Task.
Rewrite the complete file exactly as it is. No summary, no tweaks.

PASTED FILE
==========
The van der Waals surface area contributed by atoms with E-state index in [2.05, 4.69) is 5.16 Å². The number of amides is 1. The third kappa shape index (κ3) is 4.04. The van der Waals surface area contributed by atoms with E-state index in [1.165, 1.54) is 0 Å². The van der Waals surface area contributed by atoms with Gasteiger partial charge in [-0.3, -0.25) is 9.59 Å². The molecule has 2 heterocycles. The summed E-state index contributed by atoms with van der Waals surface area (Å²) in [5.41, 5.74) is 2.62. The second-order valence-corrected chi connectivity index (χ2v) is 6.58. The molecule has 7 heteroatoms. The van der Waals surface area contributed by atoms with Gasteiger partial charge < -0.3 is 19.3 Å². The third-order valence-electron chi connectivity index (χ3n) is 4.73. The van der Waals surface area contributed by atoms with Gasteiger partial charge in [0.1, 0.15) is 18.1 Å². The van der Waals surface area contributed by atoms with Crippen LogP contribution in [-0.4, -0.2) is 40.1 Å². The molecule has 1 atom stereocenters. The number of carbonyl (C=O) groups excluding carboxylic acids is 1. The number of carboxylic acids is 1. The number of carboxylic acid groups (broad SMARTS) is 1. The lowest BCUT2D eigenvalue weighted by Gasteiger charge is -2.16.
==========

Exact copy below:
The van der Waals surface area contributed by atoms with E-state index in [2.05, 4.69) is 5.16 Å². The number of amides is 1. The third kappa shape index (κ3) is 4.04. The van der Waals surface area contributed by atoms with E-state index in [1.165, 1.54) is 0 Å². The van der Waals surface area contributed by atoms with Gasteiger partial charge in [-0.3, -0.25) is 9.59 Å². The molecule has 2 heterocycles. The summed E-state index contributed by atoms with van der Waals surface area (Å²) in [5.41, 5.74) is 2.62. The second-order valence-corrected chi connectivity index (χ2v) is 6.58. The molecule has 7 heteroatoms. The van der Waals surface area contributed by atoms with Gasteiger partial charge < -0.3 is 19.3 Å². The third-order valence-electron chi connectivity index (χ3n) is 4.73. The van der Waals surface area contributed by atoms with Gasteiger partial charge in [0.1, 0.15) is 18.1 Å². The van der Waals surface area contributed by atoms with Crippen LogP contribution in [-0.4, -0.2) is 40.1 Å². The molecule has 1 atom stereocenters. The number of carbonyl (C=O) groups excluding carboxylic acids is 1. The number of carboxylic acids is 1. The number of carboxylic acid groups (broad SMARTS) is 1. The lowest BCUT2D eigenvalue weighted by Gasteiger charge is -2.16.